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Built between 1671 and 1672 to plans by L. Le Vau (1612-1670) to house the King’s horses, these stables became the Queen’s in 1682 when the vast stables situated in the Place d’Armes were brought into service.
They were used for the horses of Marie Leszczynska and then of Marie-Antoinette right up to the Revolution. They were then converted into a prison and were the scene of the massacre of 13 prisoners on 9 September 1792.
Next they became a barracks and since 1968 they have belonged to the Ministry of Justice. The fine gate of No. 12 Rue Carnot is all that remains of a mansion that was refurbished by the architect F. J. Bélanger (1745-1818) for the Count d’Artois in 1773. He himself was only a tenant and used it to accommodate his guards.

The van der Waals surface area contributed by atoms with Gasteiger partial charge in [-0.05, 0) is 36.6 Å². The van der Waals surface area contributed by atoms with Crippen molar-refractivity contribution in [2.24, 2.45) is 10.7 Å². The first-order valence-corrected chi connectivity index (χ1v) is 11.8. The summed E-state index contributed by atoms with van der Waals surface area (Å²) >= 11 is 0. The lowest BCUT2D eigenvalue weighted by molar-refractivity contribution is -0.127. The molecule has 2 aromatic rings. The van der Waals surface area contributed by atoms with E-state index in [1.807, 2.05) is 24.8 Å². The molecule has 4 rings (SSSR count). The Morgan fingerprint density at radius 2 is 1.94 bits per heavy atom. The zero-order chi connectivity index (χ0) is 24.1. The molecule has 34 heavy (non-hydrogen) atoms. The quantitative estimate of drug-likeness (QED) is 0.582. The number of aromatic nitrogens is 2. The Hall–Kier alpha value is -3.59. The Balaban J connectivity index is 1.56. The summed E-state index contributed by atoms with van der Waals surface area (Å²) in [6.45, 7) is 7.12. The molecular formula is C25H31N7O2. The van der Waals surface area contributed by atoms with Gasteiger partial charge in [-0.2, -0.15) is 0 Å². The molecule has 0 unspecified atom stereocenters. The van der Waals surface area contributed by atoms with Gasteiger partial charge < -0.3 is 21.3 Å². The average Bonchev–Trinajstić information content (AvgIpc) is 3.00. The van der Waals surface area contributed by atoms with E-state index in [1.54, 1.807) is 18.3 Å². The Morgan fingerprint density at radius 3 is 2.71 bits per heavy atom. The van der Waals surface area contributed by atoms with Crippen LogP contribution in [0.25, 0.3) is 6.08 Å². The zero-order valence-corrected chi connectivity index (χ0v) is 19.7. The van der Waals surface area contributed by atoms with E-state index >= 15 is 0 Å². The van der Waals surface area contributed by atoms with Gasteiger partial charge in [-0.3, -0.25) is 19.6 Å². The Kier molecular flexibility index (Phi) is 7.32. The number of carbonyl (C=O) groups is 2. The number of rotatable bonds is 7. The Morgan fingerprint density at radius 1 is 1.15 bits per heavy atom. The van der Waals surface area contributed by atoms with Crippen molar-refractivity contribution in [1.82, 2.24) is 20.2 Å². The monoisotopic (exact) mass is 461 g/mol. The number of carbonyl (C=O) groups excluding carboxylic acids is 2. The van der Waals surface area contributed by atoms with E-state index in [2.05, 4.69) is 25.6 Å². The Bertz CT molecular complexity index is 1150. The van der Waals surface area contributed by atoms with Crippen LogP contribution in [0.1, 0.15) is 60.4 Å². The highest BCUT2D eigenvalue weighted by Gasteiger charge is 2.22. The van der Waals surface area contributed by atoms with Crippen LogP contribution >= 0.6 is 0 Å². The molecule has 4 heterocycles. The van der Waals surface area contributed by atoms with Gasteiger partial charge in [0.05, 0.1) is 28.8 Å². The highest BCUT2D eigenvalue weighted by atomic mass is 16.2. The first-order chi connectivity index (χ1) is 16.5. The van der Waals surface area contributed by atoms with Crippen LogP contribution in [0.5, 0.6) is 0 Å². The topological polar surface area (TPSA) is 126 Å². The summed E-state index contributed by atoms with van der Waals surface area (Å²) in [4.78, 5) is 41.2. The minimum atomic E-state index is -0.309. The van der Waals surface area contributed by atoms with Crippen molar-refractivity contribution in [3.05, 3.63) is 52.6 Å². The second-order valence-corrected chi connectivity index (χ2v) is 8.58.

The buildings subsequently underwent considerable transformation. No. 1 Rue Carnot (today a school) was once the mansion of the Noailles, governors of Versailles, a family to which the Marquis de Lafayette belonged by marriage.
It is there that, having been appointed commander of the National Guard, he stayed for the evening of 5 October 1789, while the mob that had come down from Paris was ready to invade the Palace and take the Royal Family back to the capital.